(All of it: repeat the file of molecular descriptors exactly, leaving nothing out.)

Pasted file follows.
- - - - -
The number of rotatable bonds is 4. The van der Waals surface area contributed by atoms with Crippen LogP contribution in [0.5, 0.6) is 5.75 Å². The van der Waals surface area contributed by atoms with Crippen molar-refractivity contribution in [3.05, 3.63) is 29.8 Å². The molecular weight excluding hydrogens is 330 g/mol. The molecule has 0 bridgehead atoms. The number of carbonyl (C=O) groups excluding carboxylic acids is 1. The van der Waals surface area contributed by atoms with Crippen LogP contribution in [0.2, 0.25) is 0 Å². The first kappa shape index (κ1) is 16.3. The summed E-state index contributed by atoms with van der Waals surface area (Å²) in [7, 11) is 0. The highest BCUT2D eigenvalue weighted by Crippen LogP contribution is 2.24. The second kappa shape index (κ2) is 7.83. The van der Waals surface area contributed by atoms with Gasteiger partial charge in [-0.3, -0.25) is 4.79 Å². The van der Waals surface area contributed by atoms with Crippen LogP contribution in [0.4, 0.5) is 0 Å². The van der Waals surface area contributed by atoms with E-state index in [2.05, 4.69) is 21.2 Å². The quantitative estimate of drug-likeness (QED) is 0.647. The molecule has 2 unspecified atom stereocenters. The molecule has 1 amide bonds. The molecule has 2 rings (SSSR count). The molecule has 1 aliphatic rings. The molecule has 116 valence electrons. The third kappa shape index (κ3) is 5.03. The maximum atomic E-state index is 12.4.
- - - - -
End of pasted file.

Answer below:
The number of rotatable bonds is 4. The van der Waals surface area contributed by atoms with Crippen LogP contribution in [0.5, 0.6) is 5.75 Å². The van der Waals surface area contributed by atoms with Crippen molar-refractivity contribution in [3.05, 3.63) is 29.8 Å². The molecular weight excluding hydrogens is 330 g/mol. The molecule has 0 bridgehead atoms. The number of carbonyl (C=O) groups excluding carboxylic acids is 1. The van der Waals surface area contributed by atoms with Crippen LogP contribution in [0.2, 0.25) is 0 Å². The first kappa shape index (κ1) is 16.3. The summed E-state index contributed by atoms with van der Waals surface area (Å²) in [7, 11) is 0. The highest BCUT2D eigenvalue weighted by Crippen LogP contribution is 2.24. The second kappa shape index (κ2) is 7.83. The van der Waals surface area contributed by atoms with Gasteiger partial charge in [-0.3, -0.25) is 4.79 Å². The van der Waals surface area contributed by atoms with Crippen LogP contribution in [0.4, 0.5) is 0 Å². The van der Waals surface area contributed by atoms with E-state index in [2.05, 4.69) is 21.2 Å². The quantitative estimate of drug-likeness (QED) is 0.647. The molecule has 2 unspecified atom stereocenters. The molecule has 1 amide bonds. The molecule has 2 rings (SSSR count). The molecule has 1 aliphatic rings. The molecule has 116 valence electrons. The third kappa shape index (κ3) is 5.03. The maximum atomic E-state index is 12.4.